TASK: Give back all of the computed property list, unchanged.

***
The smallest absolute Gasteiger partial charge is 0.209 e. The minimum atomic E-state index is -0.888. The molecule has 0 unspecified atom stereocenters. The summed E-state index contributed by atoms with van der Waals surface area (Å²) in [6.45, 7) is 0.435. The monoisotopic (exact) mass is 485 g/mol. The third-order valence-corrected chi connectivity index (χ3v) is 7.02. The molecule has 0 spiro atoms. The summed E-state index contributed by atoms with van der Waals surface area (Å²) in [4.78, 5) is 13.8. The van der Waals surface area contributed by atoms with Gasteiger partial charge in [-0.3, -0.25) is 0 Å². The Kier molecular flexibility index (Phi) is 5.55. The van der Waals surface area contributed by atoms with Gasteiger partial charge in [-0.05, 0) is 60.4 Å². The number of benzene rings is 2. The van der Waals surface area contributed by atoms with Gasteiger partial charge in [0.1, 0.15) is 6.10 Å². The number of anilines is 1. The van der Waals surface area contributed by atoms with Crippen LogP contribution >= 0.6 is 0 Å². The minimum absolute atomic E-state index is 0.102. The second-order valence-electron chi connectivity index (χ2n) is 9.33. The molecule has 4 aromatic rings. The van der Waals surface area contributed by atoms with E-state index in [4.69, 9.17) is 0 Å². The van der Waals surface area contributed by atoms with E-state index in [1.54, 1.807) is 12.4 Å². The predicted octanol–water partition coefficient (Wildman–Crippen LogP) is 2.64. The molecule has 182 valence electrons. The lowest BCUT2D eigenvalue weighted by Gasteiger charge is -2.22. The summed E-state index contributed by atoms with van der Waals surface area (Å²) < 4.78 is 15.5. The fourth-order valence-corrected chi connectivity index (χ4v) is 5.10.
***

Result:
The smallest absolute Gasteiger partial charge is 0.209 e. The minimum atomic E-state index is -0.888. The molecule has 0 unspecified atom stereocenters. The summed E-state index contributed by atoms with van der Waals surface area (Å²) in [6.45, 7) is 0.435. The monoisotopic (exact) mass is 485 g/mol. The third-order valence-corrected chi connectivity index (χ3v) is 7.02. The molecule has 0 spiro atoms. The summed E-state index contributed by atoms with van der Waals surface area (Å²) in [4.78, 5) is 13.8. The van der Waals surface area contributed by atoms with Gasteiger partial charge in [-0.3, -0.25) is 0 Å². The Kier molecular flexibility index (Phi) is 5.55. The van der Waals surface area contributed by atoms with Gasteiger partial charge in [-0.05, 0) is 60.4 Å². The number of benzene rings is 2. The van der Waals surface area contributed by atoms with Gasteiger partial charge in [0.1, 0.15) is 6.10 Å². The number of anilines is 1. The van der Waals surface area contributed by atoms with Crippen LogP contribution >= 0.6 is 0 Å². The minimum absolute atomic E-state index is 0.102. The second-order valence-electron chi connectivity index (χ2n) is 9.33. The molecule has 4 aromatic rings. The van der Waals surface area contributed by atoms with E-state index in [4.69, 9.17) is 0 Å². The van der Waals surface area contributed by atoms with E-state index in [1.54, 1.807) is 12.4 Å². The predicted octanol–water partition coefficient (Wildman–Crippen LogP) is 2.64. The molecule has 182 valence electrons. The lowest BCUT2D eigenvalue weighted by Gasteiger charge is -2.22. The summed E-state index contributed by atoms with van der Waals surface area (Å²) < 4.78 is 15.5. The fourth-order valence-corrected chi connectivity index (χ4v) is 5.10.